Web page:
The missions are quickly growing very familiar and samey, and already, it feels as if the creative juices and energy that had initially gone into the product, have been lost. The difficulty has also ramped up considerably, for better and worse, and just that quickly, my enthusiasm for the release is waning. It’s still a great game and still very entertaining, it’s just a shame that i’m already waiting for missions to be over so I can progress to the next one, hoping it will give me a vehicle or offer me something a bit different. I’d relish some sky-based warfare, Halo style, right about now.

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How about that co-op?

It took me a good half hour to finally get into a game. With a combination of finding a player to buddy up with (which should happen quite quickly seeing as you’re only looking for one person) and the mission crashing me back to the home screen just as it was about to start, it was all a bit of a shambles.

Once in the game, however, the experience was pretty seamless. There’s no lag interruptions or discrepancies and the fast, frantic fun you’ve been enjoying locally translates almost perfectly. It’s you and a buddy taking on the Flood (which is always a challenge) – The first two missions see you try to stand your ground against them for five minutes without being overrun. Future missions require you to run to an objective, fighting your way through the seemingly endless number of parasites.

Throughout, the importance of teamwork is paramount and you’ll have to communicate and work together effectively in order to survive. Co-op works really well, but I still don’t see why this couldn’t have been achieved locally.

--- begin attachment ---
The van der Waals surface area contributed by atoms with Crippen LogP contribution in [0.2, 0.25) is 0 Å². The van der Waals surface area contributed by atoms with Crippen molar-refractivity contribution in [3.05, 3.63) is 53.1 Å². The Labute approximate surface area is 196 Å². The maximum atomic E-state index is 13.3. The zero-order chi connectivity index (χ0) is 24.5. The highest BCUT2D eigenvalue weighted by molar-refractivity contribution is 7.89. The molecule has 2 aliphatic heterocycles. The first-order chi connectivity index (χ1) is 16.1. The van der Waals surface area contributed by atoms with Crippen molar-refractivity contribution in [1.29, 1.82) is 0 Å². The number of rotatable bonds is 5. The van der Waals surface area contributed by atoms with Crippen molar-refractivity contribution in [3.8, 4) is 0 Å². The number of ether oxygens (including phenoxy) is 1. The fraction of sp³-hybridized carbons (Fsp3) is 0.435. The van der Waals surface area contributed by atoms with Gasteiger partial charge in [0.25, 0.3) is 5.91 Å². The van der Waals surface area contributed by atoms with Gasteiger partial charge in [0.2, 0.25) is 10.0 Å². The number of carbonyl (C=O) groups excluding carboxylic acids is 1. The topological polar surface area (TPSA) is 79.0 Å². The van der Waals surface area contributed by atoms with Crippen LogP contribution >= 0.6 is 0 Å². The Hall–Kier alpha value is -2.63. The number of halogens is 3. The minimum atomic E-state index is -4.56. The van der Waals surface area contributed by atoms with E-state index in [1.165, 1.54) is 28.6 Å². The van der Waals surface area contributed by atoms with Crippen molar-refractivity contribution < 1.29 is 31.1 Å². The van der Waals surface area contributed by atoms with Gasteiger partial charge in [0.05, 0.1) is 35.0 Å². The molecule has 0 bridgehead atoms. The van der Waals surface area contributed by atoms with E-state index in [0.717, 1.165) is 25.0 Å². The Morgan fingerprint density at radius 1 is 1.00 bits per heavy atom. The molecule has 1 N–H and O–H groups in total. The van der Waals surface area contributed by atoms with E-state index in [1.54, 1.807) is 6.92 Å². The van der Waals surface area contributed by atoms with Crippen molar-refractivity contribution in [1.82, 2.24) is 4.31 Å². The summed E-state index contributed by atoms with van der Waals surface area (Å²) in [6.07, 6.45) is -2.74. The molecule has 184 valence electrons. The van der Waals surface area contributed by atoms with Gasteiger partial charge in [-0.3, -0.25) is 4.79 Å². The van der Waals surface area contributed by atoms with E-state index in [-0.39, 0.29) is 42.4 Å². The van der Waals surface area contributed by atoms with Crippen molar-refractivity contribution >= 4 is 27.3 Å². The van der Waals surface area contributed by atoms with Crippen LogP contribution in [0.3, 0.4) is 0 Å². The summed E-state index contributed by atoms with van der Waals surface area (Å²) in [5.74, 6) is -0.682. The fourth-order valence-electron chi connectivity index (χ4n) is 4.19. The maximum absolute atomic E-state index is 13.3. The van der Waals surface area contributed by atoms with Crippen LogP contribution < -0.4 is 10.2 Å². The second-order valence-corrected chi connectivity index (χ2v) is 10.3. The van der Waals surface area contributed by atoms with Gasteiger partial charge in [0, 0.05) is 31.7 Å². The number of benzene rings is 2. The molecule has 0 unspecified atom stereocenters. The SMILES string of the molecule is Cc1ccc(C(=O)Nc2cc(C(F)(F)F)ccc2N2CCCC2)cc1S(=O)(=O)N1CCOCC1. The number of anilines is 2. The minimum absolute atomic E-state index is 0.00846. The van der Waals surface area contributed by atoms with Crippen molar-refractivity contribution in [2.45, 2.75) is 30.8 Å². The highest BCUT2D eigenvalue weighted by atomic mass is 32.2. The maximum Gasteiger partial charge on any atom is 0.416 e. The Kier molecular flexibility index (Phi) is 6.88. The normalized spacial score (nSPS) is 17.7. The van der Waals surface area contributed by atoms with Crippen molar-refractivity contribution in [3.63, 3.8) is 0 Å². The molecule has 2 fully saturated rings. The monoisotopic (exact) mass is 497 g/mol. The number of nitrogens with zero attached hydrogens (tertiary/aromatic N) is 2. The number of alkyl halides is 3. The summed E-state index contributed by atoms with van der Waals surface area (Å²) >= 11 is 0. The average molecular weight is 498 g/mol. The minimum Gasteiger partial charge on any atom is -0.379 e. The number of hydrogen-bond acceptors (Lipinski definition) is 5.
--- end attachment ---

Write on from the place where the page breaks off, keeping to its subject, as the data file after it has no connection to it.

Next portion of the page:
My best advice would be to find a friend who has the game and play it together. Don’t rely on the game finding someone for you. Or set skulls to random and be open to playing any mission. You should find someone eventually..

Areas for improvement

  • Loading up some co-op missions immediately kicks me to the Xbox dash. Online element can be very unstable and is need of fixing. That’s when you’re not struggling to find a player to match up with.
  • Add local co-op. Really, it’d be great! And make it up to four players. Four Spartans at once on some of these missions (even online) would be awesome! Difficulty would obviously need to be increased, but we can handle that!
  • Consider the need for the microtransaction system and if it needs to be in the game at all, especially considering the £12 pricetag people would have already paid. On the whole, it feels tacked on and unnecessary.
  • Create some sandbox areas and make them available to players so they can go vehicular crazy
  • Add a Forge mode so players can make their own levels and share them with each other.
  • Even some form of team deathmatch would add a lot more replayability.
  • Some occasional environmental sticking, means vehicles are caught on edges of the environment, creating difficulty in movement.
  • AI sometimes relies on player to make first move before doing anything aggressive, making it far too easy to telegraph their movements and blow them to kingdom come.

Final Analysis

Despite the lengthy list of areas for improvement, Spartan Assault is an unexpected pleasure. There are plenty of DLC considerations to be made here and I really hope the game continues to expand and grow.

The online co-op works well when you’re in a game and the singleplayer campaign is fairly entertaining throughout, though mission fatigue definitely starts to set in around the third episode.

Halo Spartan Assault probably shouldn’t work as well as it does. But not only is its excellent translation to consoles befitting of the high quality development the Windows Phone 8 game initially received, it’s one of the better digital releases currently on the Xbox One marketplace.

The microtransaction model is irking, considering the game costs £12 and is arguably a bit overpriced, but its not at all integral to your progress in the game. Although, be prepared to grind to achieve gold stars on every mission without it.

Still, Halo Spartan Assault is a pleasurable romp and makes the wait for Halo 5 just that little bit less painful.

About the author

Ray Willmott

Ray is the founder and editor of Expansive. He is also a former Community Manager for Steel Media, and has written for a variety of gaming websites over the years. His work can be seen on Pocket Gamer, PG.biz, Gfinity, and the Red Bull Gaming Column. He has also written for VG247, Videogamer, GamesTM, PLAY, and MyM Magazine,